posted by skippy at 3:16 PM | 0 comments

there is no 'i' in 'so cal'...but there is in 'social'!!

skippy was pleased as punch to attend the third irregular socal bloggers' social last night, this time sponsored and hosted by about a third of correntewire.

it was planned, catered and arranged by the lovely leah, and hosted by mjs (and the beautiful mrs. mjs). skippy (sans mrs. skippy, who is feeling a bit under the weather) met lambert, chicagodyke (who is lovely and opinionated, just how we like our dykes!) and shystee (we think it was shystee, it might have been rdf...we actually learned everyone's real name, and had trouble placing their screen names; at the last social at brian lense's home, skippy insisted everyone wear name tags with their real and blog name, but brian's house was so dark it was an exercise in futility).

among the guests were bradblog (and his girlfriend mrs. blog), political animal, david e. of fablog, our own fabulous cookie jill, who was driven up from santa barbara by the gracious ellen nagler of the broadview, and our other own rj eskow, mark kleiman, and some others skippy whose names and blogs was unable to learn.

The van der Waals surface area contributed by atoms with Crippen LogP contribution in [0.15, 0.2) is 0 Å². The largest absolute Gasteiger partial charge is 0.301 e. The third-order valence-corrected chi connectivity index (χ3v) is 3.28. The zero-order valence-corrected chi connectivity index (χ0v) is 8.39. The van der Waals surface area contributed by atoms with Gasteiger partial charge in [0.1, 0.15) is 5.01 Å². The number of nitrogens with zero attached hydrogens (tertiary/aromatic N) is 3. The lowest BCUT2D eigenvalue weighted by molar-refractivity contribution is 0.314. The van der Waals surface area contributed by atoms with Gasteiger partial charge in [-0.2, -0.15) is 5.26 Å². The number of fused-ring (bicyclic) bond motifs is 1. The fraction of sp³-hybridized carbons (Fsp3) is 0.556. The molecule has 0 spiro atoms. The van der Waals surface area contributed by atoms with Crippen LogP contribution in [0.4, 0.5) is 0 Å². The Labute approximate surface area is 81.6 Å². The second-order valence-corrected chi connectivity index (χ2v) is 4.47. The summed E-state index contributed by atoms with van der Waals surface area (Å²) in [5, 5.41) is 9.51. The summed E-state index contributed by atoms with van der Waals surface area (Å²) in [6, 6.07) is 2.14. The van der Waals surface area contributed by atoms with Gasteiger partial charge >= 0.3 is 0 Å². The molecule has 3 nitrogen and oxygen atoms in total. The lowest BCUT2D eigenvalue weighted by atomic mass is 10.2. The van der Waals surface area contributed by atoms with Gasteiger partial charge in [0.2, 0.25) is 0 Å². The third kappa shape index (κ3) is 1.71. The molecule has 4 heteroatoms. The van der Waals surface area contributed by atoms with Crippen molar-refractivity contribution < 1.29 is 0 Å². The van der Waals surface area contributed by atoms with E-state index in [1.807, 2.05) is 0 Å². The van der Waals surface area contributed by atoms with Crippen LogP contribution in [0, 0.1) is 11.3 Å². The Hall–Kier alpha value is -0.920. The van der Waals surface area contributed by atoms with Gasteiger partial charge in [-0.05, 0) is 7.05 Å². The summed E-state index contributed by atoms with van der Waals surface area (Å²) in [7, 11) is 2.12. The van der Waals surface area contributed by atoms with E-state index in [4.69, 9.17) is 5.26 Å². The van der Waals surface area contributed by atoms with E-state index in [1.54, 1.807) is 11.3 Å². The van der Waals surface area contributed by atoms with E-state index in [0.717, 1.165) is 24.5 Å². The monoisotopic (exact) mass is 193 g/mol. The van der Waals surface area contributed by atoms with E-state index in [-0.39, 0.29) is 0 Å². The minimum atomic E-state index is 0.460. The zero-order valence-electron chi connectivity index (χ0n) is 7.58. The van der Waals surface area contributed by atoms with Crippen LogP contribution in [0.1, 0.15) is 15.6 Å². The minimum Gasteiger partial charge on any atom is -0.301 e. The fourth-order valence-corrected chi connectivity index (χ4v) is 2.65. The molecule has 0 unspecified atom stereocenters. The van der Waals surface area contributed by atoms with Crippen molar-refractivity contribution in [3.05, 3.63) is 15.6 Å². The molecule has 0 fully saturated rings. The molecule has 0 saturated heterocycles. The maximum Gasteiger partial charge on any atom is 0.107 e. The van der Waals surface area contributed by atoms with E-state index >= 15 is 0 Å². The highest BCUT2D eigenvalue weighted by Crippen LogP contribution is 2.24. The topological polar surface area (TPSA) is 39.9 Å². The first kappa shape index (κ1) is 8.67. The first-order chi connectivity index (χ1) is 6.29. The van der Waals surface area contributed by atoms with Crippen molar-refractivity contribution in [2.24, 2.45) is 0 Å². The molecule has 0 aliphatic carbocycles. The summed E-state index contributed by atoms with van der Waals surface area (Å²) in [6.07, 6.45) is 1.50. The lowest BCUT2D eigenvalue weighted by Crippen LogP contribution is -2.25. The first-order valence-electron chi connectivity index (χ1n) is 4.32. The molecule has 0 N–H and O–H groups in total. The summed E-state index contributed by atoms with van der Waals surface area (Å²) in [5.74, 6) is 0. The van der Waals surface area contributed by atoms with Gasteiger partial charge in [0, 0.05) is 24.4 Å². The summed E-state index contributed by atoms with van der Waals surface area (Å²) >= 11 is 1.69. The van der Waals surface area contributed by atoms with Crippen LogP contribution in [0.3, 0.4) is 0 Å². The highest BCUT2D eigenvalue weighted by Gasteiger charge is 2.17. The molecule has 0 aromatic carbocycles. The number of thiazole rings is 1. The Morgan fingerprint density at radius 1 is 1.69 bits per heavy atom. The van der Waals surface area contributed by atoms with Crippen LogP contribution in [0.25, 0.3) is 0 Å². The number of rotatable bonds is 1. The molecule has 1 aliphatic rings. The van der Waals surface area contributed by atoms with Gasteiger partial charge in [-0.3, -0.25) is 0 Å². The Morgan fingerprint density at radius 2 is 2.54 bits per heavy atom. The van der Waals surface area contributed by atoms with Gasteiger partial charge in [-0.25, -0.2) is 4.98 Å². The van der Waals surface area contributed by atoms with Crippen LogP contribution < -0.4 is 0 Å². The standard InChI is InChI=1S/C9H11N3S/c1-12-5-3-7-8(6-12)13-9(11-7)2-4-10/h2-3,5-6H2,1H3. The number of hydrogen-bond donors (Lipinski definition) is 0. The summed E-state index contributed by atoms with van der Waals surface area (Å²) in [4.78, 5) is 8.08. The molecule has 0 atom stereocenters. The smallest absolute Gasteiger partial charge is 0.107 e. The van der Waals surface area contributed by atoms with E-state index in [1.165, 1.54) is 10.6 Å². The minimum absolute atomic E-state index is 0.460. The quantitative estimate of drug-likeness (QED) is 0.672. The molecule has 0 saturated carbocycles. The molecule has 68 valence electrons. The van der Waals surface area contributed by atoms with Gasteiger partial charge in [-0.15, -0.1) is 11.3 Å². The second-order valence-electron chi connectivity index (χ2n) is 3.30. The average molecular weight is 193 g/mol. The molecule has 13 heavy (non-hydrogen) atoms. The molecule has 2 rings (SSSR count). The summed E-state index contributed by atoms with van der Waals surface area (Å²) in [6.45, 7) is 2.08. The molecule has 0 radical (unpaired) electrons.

a great time was had by all, and everyone all pretty much agreed that repubbbs are destroying the world, so it's time to party as much as possible before it's too late.

we strongly recommend that bloggers in all areas make the effort to physically meet like-minded bloggers and socialize as much as possible. not only is it an effective way of maintaining a constiutency and trading ideas, it's fun and you can get drunk, too!
posted by skippy at 2:53 PM | 11 comments

big mac

sen. bowen's office responded to our email with the following:

last friday afternoon, as millions of californians were preparing for their presidents' day holiday weekend, secretary of state bruce mcpherson quietly re-certified diebold electronic voting machines for the 2006 elections.